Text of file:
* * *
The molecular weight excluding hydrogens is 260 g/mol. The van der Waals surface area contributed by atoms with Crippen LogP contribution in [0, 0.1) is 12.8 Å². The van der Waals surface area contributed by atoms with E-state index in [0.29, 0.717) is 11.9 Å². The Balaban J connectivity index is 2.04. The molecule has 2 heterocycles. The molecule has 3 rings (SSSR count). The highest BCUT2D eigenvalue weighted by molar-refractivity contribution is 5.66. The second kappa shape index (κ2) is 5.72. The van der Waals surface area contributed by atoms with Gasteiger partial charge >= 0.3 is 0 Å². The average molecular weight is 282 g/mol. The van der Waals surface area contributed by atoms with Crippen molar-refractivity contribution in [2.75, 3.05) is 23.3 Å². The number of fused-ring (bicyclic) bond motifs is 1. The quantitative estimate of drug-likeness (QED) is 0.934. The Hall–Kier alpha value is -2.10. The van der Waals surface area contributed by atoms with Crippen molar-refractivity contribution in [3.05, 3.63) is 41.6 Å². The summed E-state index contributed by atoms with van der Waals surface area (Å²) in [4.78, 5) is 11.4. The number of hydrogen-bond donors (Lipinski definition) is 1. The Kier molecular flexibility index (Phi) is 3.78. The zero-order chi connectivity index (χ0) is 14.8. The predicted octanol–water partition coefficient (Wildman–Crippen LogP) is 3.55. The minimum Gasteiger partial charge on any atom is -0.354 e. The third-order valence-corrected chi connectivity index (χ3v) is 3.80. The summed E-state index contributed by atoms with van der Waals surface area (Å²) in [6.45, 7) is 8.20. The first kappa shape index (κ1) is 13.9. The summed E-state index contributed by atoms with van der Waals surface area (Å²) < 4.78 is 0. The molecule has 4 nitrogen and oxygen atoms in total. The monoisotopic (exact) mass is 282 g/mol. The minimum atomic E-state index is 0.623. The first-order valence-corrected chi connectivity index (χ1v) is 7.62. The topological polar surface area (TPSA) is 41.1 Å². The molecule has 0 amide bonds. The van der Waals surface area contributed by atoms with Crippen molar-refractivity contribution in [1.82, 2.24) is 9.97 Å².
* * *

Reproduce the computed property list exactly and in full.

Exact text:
The molecular weight excluding hydrogens is 260 g/mol. The van der Waals surface area contributed by atoms with Crippen LogP contribution in [0, 0.1) is 12.8 Å². The van der Waals surface area contributed by atoms with E-state index in [0.29, 0.717) is 11.9 Å². The Balaban J connectivity index is 2.04. The molecule has 2 heterocycles. The molecule has 3 rings (SSSR count). The highest BCUT2D eigenvalue weighted by molar-refractivity contribution is 5.66. The second kappa shape index (κ2) is 5.72. The van der Waals surface area contributed by atoms with Gasteiger partial charge >= 0.3 is 0 Å². The average molecular weight is 282 g/mol. The van der Waals surface area contributed by atoms with Crippen molar-refractivity contribution in [2.75, 3.05) is 23.3 Å². The number of fused-ring (bicyclic) bond motifs is 1. The quantitative estimate of drug-likeness (QED) is 0.934. The Hall–Kier alpha value is -2.10. The van der Waals surface area contributed by atoms with Crippen molar-refractivity contribution in [3.05, 3.63) is 41.6 Å². The summed E-state index contributed by atoms with van der Waals surface area (Å²) in [4.78, 5) is 11.4. The number of hydrogen-bond donors (Lipinski definition) is 1. The Kier molecular flexibility index (Phi) is 3.78. The zero-order chi connectivity index (χ0) is 14.8. The predicted octanol–water partition coefficient (Wildman–Crippen LogP) is 3.55. The minimum Gasteiger partial charge on any atom is -0.354 e. The third-order valence-corrected chi connectivity index (χ3v) is 3.80. The summed E-state index contributed by atoms with van der Waals surface area (Å²) in [6.45, 7) is 8.20. The first kappa shape index (κ1) is 13.9. The summed E-state index contributed by atoms with van der Waals surface area (Å²) < 4.78 is 0. The molecule has 4 nitrogen and oxygen atoms in total. The monoisotopic (exact) mass is 282 g/mol. The minimum atomic E-state index is 0.623. The first-order valence-corrected chi connectivity index (χ1v) is 7.62. The topological polar surface area (TPSA) is 41.1 Å². The molecule has 0 amide bonds. The van der Waals surface area contributed by atoms with Crippen molar-refractivity contribution in [1.82, 2.24) is 9.97 Å².